A LOST MARKET OVERSEAS.
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THERE IS a British colony to-day, with a population of over a million and a half, where roads are of prime importance and railways a secondary consideration, where transport is vital to the welfare of the colony and where every firm, no matter how small, uses motor vehicles in their transport -work. The sole restrictions are that only one ton and under can be carried on one vehicle, and all four wheels must have pneumatic tyres.
Practically the whole of the enormous business resulting from -these facts is in the hands of the American manufacturer. Almost all of the business houses are British, run by Britishers and financed by British money—but these firms are agents for American cars and lorries.
The users of mechanical transport may be roughly divided into small and large : let us take the small user trst. There isJnot a single British vehicle represented in the colony, and to get one sent out from home means from three to five months' delay. When it does come, having involved the shippers in heavy expense for special packing, the services of an agent for an American car have to be obtained to unpack and put it on the road—during which process any defects which may exist will probably he noted by the agent for future sales argument, although it is quite likely that the engineer who passes the vehicle to the owner will omit to mention them. They will be found out later, and at a less convenient time.
The small user has no spare parts, and cannot lock up money in buying the large selection necesc20
sary if the vehicle is to be on the, road regularly the whole season. Any repairs will be done only when. an agent for an American car can spare time. Tyres may be impossible to obtain in the correct size. Petrol, oil and tyre charges are all much heavier than the British. maker has stated, and no one is surprised if the next vehicle bought is an American. The user is driven to it against his will.
On the other hand, the American agent on the spot knows local conditions, can supply the most suitable type of body, has to keep a large stock of spare parts if he does not wish to loose his agency, has white engineers and native mechanics who know American practice, and has always a good stock of tyres and tubes. He can give figures from his own experience as to running costs and will, if pressed, give a guarantee that. the vehicle will never be hung up for want of spare parts.
The large user, on the other hand, has generally been driven to becoming the agent, for an American car: so important a thing is fast road transport that practically every large firm is an agent for some car or lorry. To give an instance : two ex-officers, who had been employees in the colony before the war, began business in 1919 and soon laid the foundations of a large and profitable buying agency. They were large users of motor vehicles.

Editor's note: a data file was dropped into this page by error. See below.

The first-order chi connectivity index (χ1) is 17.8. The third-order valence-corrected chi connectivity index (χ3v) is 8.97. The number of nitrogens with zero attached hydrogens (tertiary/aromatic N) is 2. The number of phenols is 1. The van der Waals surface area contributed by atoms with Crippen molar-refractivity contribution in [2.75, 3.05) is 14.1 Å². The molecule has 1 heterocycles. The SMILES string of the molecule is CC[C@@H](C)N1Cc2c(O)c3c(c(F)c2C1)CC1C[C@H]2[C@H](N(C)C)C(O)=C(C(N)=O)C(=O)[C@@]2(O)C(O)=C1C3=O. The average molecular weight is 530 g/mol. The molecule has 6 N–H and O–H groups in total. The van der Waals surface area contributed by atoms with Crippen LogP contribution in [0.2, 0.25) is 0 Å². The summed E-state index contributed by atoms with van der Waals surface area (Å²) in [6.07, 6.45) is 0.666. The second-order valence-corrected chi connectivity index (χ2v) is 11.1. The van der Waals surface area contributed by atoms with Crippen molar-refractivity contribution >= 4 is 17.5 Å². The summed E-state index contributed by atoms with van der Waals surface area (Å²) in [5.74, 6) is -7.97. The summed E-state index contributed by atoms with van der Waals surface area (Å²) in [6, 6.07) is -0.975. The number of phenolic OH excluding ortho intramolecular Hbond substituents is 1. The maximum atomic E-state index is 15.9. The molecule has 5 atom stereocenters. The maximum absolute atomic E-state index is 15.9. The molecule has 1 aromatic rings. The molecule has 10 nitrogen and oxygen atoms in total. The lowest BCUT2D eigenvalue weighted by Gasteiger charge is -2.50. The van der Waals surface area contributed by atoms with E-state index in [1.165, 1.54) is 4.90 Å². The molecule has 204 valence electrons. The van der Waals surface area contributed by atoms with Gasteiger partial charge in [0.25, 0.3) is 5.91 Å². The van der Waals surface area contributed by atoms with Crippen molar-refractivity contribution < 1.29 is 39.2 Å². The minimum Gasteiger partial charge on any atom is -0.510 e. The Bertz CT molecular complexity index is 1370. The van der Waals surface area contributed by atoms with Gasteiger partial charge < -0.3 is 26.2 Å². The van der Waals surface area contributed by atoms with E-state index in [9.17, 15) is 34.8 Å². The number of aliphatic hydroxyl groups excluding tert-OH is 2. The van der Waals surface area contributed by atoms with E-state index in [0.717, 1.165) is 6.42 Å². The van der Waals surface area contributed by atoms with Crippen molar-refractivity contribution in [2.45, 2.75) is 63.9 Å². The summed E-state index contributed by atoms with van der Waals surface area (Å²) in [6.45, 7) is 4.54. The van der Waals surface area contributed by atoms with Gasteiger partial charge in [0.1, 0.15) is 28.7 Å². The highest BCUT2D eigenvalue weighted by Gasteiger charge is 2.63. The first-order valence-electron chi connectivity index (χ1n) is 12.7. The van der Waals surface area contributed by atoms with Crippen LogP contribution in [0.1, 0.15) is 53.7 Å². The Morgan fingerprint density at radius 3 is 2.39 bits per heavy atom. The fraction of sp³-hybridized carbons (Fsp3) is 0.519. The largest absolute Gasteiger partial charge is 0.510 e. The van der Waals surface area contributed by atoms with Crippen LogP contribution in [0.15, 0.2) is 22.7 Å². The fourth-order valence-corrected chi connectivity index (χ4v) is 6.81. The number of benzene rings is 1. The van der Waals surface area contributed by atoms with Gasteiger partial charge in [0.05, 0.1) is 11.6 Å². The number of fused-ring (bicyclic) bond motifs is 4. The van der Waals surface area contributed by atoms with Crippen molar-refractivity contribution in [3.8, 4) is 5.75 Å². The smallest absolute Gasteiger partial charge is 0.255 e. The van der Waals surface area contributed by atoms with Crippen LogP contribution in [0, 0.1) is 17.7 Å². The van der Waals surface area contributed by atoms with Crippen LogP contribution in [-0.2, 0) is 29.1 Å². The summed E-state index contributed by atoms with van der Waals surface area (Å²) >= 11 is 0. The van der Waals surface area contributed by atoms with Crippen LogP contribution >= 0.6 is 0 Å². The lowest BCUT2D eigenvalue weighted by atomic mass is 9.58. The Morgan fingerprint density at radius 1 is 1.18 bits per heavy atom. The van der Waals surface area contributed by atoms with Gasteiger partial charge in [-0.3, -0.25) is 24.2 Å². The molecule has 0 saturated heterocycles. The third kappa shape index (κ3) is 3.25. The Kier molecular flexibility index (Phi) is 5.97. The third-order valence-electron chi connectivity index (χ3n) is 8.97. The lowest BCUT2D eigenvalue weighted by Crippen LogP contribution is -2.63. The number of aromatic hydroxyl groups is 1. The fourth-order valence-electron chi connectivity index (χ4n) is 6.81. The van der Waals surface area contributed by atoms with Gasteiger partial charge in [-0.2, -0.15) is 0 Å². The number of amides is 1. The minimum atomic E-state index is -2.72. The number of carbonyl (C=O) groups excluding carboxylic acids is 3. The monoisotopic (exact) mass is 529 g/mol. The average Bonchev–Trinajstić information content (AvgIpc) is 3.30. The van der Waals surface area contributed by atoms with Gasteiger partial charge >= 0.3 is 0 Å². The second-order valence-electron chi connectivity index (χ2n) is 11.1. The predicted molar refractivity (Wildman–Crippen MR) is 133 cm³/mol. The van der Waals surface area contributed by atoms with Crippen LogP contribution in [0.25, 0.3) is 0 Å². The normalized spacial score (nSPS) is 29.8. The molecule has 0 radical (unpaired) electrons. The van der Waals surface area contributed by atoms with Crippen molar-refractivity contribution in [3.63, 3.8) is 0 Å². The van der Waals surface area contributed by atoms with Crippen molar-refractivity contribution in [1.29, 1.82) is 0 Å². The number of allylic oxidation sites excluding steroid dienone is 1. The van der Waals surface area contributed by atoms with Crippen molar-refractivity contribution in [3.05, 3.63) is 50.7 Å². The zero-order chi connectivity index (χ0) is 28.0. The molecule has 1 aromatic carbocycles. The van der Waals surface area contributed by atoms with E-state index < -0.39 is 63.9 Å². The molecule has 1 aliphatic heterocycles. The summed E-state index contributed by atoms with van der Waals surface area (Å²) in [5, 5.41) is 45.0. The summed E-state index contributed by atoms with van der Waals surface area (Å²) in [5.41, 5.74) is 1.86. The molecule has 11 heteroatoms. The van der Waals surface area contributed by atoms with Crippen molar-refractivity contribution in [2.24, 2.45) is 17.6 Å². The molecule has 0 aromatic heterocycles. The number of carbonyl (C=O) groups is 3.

Having established themselves, they decided that they ought to use British lorries. As stated before, there are none in the colony. One of the partners went home to purchase transport and to get an agency if possible. He got his firm appointed agents for a well-known British post-war car, and placed an order for 20 vehicles. He returned to the colony and soon had a very full order-book for the new cars. The delivery date was three inontbs—they were to be shipped two weeks after he sailed.Six months after he landed not one was even invoiced.
The 20 on order were cancelled and the orders placed on his arrival were also cancelled—they had been cancelled at various dates by those disappointed men who had wished for a British car, but whose business was at a standstill unless transport was forthcoming immediately. Is it strange that these large users who have been agents for American products for years still continue? Their white engineers and native mechanics understand the weaknesses of the cars they handle daily, and get almost wonderful results from them. They have long settled down in their methods, and the same customers come back again and again for the same cars and lorries. It is too late for them to change over, unless forced to. They admit, in their confidential moods, the superiority of the British product—but not in the saleroom. Our manufacturers cannot approach this kind of competition on price ; they cannot touch it. What is wanted is a world-wide publicity scheme on quality. In the colony in question, an agent must be sent out with white-hot enthusiasm. He must have a staff of keen, eager men, proud of British goods and scorning cheap American products. The agent must be prepared to do little but publicity work for months, or even years. Let him come out to buy produce, and let him do all his own transport with British lorries for which he holds the agency. Let his lorries be placarded " British " and, although he will be able to pay his expenses well enough on buying, let him concentrate on proving in his buying the value of British products. Unless and until this be done, many thousands of pounds are being host to Britain, as well as prestige, the value of which is incalculable.